Tahseen Nower |
September 06, 2021 14:21:37
After the death of George Floyd, Breonna Taylor, Ahmad Arbury, and others, the never-ending racial issue once again sparked. The Black Lives Matter or BLM movement shook the world amid the pandemic and netizens broke the internet with hundreds of thousands of protest messages. Even sportsmen from different fields took part in the protest.
The protest can go on forever. But what else can be a better protest than a film that speaks up against racism?
An artistic protest might not change things overnight but can have a lasting impact on people’s minds.
Here’s a list of some thought-provoking films that show the ugly face of racism.
- Do the Right Thing (1989)
This film looks at life in the Bedford-Stuyvesant district of Brooklyn on one hot summer day. Sal Fragione opens his Pizza parlour like he has been doing for the past 25 years. A simple complaint by a customer, Buggin Out- who wonders why there are pictures of Italian American stars on a black neighbourhood Pizzeria’s ‘Wall of Fame’ eventually brings out the faces of racism and tensions. This Spike Lee movie imprints the heart with conflicting emotions.
IMDb Rating: 7.9; Rotten Tomatoes: 93 per cent
- Malcolm X (1992)
Another Spike Lee movie that pays homage to the profound life and work of renowned orator and human rights activist, best known as Malcolm X. The movie starred Denzel Washington in the title role. This outstanding biographical epic exhibits the great man’s journey of life and the legacy that was formed after his assassination which embarks on self-determination and racial pride.
IMDb Rating: 7.7; Rotten Tomatoes: 88 per cent
- The Help (2011)
In the 1960’s Mississippi, a Southern society girl Skeeter (Emma Stone) returns from college aspiring to be a writer. Surprising her townspeople, she decides to interview the African American housemaids working for white families. Aibileen(Viola Davis), her best friend’s housemaid, is the first to speak up encouraging a lot of others.
Directed by Tate Taylor, this movie is based on Kathryn Stockett’s famous novel ‘The Help.’
IMDb Rating: 8, Rotten Tomatoes: 76 per cent
- Django Unchained (2012)
Directed by Quentin Tarantino, this Western drama film portrays the pre-civil war slavery situation and a former slave’s quest to rescue his lost wife who is still a slave.
Django (Jamie Foxx), freed by the German bounty hunter Schultz (Christopher Waltz), accompanies him to hunt South’s most wanted criminals. On the way to finding Django’s wife Broomhilda (Kerry Washington), they both encounter the infamous plantation slaver Calvin Candie (Leonardo DiCaprio).
IMDb Rating: 8.4, Rotten Tomatoes: 87 per cent
- 12 Years a Slave (2013)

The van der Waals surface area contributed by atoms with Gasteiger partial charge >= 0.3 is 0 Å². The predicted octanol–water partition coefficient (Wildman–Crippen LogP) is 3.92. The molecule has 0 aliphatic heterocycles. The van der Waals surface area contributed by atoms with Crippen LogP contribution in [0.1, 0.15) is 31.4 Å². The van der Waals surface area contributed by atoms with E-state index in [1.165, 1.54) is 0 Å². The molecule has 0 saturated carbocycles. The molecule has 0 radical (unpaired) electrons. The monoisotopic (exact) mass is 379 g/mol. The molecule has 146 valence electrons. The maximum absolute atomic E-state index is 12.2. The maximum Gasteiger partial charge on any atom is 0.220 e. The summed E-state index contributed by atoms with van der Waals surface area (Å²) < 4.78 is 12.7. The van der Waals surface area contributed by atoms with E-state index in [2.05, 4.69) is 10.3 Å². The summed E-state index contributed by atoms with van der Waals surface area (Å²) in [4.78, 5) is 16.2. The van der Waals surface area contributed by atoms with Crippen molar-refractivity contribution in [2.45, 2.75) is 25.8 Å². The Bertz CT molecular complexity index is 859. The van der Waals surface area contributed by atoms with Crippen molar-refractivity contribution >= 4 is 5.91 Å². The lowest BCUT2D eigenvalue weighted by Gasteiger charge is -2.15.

In the years before Civil War, Soloman Northup, a free black man from upstate New York is abducted and sold into slavery in the Deep South. His 12 years of suffering as a slave and endurance to keep life going with little moments of hope to return home to his wife Patsey (Lupita Nyong’o) and children drives straight to the heart.
Directed by Steve McQueen, this movie based on the 1853 memoir by Soloman Northup won 3 Academy Awards.
IMDb Rating: 8.1, Rotten Tomatoes: 95 per cent
- Selma (2014)
Ava DuVernay’s film ‘Selma’ follows the epic march by Martin Luther King Jr. and his followers from Selma to Montgomery to secure voting rights of black Americans in Alabama, 1965. The South might have legally acknowledged the term equality, but the discrimination was still rampant. The crusade against this bigotry is what makes this movie significant.
IMDb Rating: 7.5, Rotten Tomatoes: 99 per cent
- The Hate U Give (2018)
This young adult movie has a close resemblance to the killing of George Floyd in Minneapolis. Starr Carter, an African American teenager, witnesses the fatal shooting of her best friend Khalil at the hands of a police officer. Facing pressure from all sides of the community, Starr decides to stand up for what is right by any means necessary.
IMDb Rating: 7.4, Rotten Tomatoes: 97 per cent
- Article 15 (2019)
This Bollywood movie unveils the dark crimes in the rural parts of India based on their caste system. Ayan Ranjan (Ayushmann Khurrana), a city-bred Police officer, is appointed at Lalgaon. While investigating a double homicide, Ayan gets a deeper look at the caste system at different levels, which directly contradicts Article 15 of the Indian constitution.
IMDb Rating: 8.2, Rotten Tomatoes: 89 per cent
The writer is a 2nd-year Journalism student at Dhaka University.